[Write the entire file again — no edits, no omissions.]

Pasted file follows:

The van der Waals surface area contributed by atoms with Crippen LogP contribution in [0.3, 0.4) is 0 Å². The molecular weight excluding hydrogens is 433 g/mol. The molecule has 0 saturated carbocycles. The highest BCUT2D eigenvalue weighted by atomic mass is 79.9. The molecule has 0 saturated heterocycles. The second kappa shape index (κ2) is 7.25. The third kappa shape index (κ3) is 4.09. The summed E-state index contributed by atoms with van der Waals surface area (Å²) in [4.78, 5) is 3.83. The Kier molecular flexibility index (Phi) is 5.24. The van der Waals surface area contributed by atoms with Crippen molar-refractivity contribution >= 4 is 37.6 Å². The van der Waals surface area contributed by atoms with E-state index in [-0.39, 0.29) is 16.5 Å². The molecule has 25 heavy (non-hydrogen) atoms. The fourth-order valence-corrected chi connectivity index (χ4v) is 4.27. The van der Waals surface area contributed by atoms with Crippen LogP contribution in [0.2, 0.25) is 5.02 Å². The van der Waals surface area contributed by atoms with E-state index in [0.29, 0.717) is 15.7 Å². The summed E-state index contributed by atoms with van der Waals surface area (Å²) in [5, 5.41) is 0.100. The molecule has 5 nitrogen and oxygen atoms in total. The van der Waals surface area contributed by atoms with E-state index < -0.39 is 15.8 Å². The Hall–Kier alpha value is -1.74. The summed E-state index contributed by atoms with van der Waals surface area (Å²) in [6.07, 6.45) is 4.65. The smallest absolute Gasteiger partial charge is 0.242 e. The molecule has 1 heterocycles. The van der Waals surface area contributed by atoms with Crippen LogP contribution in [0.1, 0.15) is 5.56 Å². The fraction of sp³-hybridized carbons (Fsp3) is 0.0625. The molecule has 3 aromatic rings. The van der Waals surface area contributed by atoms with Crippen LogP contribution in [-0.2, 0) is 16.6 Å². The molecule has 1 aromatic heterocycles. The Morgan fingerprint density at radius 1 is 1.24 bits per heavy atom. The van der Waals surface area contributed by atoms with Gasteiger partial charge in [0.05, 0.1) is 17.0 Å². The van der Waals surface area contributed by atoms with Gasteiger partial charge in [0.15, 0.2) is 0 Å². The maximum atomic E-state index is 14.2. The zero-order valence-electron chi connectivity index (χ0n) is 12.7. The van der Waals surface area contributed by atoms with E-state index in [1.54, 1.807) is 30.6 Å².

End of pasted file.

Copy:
The van der Waals surface area contributed by atoms with Crippen LogP contribution in [0.3, 0.4) is 0 Å². The molecular weight excluding hydrogens is 433 g/mol. The molecule has 0 saturated carbocycles. The highest BCUT2D eigenvalue weighted by atomic mass is 79.9. The molecule has 0 saturated heterocycles. The second kappa shape index (κ2) is 7.25. The third kappa shape index (κ3) is 4.09. The summed E-state index contributed by atoms with van der Waals surface area (Å²) in [4.78, 5) is 3.83. The Kier molecular flexibility index (Phi) is 5.24. The van der Waals surface area contributed by atoms with Crippen molar-refractivity contribution >= 4 is 37.6 Å². The van der Waals surface area contributed by atoms with E-state index in [-0.39, 0.29) is 16.5 Å². The molecule has 25 heavy (non-hydrogen) atoms. The fourth-order valence-corrected chi connectivity index (χ4v) is 4.27. The van der Waals surface area contributed by atoms with Crippen LogP contribution in [0.2, 0.25) is 5.02 Å². The van der Waals surface area contributed by atoms with E-state index in [0.29, 0.717) is 15.7 Å². The summed E-state index contributed by atoms with van der Waals surface area (Å²) in [5, 5.41) is 0.100. The molecule has 5 nitrogen and oxygen atoms in total. The van der Waals surface area contributed by atoms with E-state index < -0.39 is 15.8 Å². The Hall–Kier alpha value is -1.74. The summed E-state index contributed by atoms with van der Waals surface area (Å²) in [6.07, 6.45) is 4.65. The smallest absolute Gasteiger partial charge is 0.242 e. The molecule has 1 heterocycles. The van der Waals surface area contributed by atoms with Crippen LogP contribution in [0.1, 0.15) is 5.56 Å². The fraction of sp³-hybridized carbons (Fsp3) is 0.0625. The molecule has 3 aromatic rings. The van der Waals surface area contributed by atoms with Crippen LogP contribution in [-0.2, 0) is 16.6 Å². The molecule has 1 aromatic heterocycles. The Morgan fingerprint density at radius 1 is 1.24 bits per heavy atom. The van der Waals surface area contributed by atoms with Gasteiger partial charge in [0.05, 0.1) is 17.0 Å². The van der Waals surface area contributed by atoms with Gasteiger partial charge in [0.15, 0.2) is 0 Å². The maximum atomic E-state index is 14.2. The zero-order valence-electron chi connectivity index (χ0n) is 12.7. The van der Waals surface area contributed by atoms with E-state index in [1.54, 1.807) is 30.6 Å².